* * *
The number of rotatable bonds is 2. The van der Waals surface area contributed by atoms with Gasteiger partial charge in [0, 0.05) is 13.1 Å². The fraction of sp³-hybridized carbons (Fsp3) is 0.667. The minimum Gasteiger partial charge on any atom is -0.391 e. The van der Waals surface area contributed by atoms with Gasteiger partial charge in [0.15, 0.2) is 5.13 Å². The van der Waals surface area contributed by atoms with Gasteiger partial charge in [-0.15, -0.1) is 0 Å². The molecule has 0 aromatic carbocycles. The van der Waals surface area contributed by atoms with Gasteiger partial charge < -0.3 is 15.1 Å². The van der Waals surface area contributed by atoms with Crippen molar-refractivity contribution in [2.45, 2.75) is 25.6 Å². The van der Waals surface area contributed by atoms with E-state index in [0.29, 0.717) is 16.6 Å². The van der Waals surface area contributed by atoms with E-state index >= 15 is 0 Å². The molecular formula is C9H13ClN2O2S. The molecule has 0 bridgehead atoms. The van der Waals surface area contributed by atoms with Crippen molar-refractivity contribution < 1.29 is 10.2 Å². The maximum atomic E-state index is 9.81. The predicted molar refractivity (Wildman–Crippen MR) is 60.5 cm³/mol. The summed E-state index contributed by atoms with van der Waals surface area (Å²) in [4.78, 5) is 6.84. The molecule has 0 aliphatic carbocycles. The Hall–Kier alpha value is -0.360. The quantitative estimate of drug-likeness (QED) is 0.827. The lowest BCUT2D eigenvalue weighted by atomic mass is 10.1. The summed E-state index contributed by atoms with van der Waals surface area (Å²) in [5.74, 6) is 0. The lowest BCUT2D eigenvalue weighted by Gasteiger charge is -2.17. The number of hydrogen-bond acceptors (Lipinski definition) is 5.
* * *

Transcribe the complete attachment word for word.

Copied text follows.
The number of rotatable bonds is 2. The van der Waals surface area contributed by atoms with Gasteiger partial charge in [0, 0.05) is 13.1 Å². The fraction of sp³-hybridized carbons (Fsp3) is 0.667. The minimum Gasteiger partial charge on any atom is -0.391 e. The van der Waals surface area contributed by atoms with Gasteiger partial charge in [0.15, 0.2) is 5.13 Å². The van der Waals surface area contributed by atoms with Gasteiger partial charge in [-0.15, -0.1) is 0 Å². The molecule has 0 aromatic carbocycles. The van der Waals surface area contributed by atoms with Gasteiger partial charge < -0.3 is 15.1 Å². The van der Waals surface area contributed by atoms with Crippen molar-refractivity contribution in [2.45, 2.75) is 25.6 Å². The van der Waals surface area contributed by atoms with E-state index in [0.29, 0.717) is 16.6 Å². The van der Waals surface area contributed by atoms with E-state index >= 15 is 0 Å². The molecular formula is C9H13ClN2O2S. The molecule has 0 bridgehead atoms. The van der Waals surface area contributed by atoms with Crippen molar-refractivity contribution < 1.29 is 10.2 Å². The maximum atomic E-state index is 9.81. The predicted molar refractivity (Wildman–Crippen MR) is 60.5 cm³/mol. The summed E-state index contributed by atoms with van der Waals surface area (Å²) in [4.78, 5) is 6.84. The molecule has 0 aliphatic carbocycles. The Hall–Kier alpha value is -0.360. The quantitative estimate of drug-likeness (QED) is 0.827. The lowest BCUT2D eigenvalue weighted by atomic mass is 10.1. The summed E-state index contributed by atoms with van der Waals surface area (Å²) in [5.74, 6) is 0. The lowest BCUT2D eigenvalue weighted by Gasteiger charge is -2.17. The number of hydrogen-bond acceptors (Lipinski definition) is 5.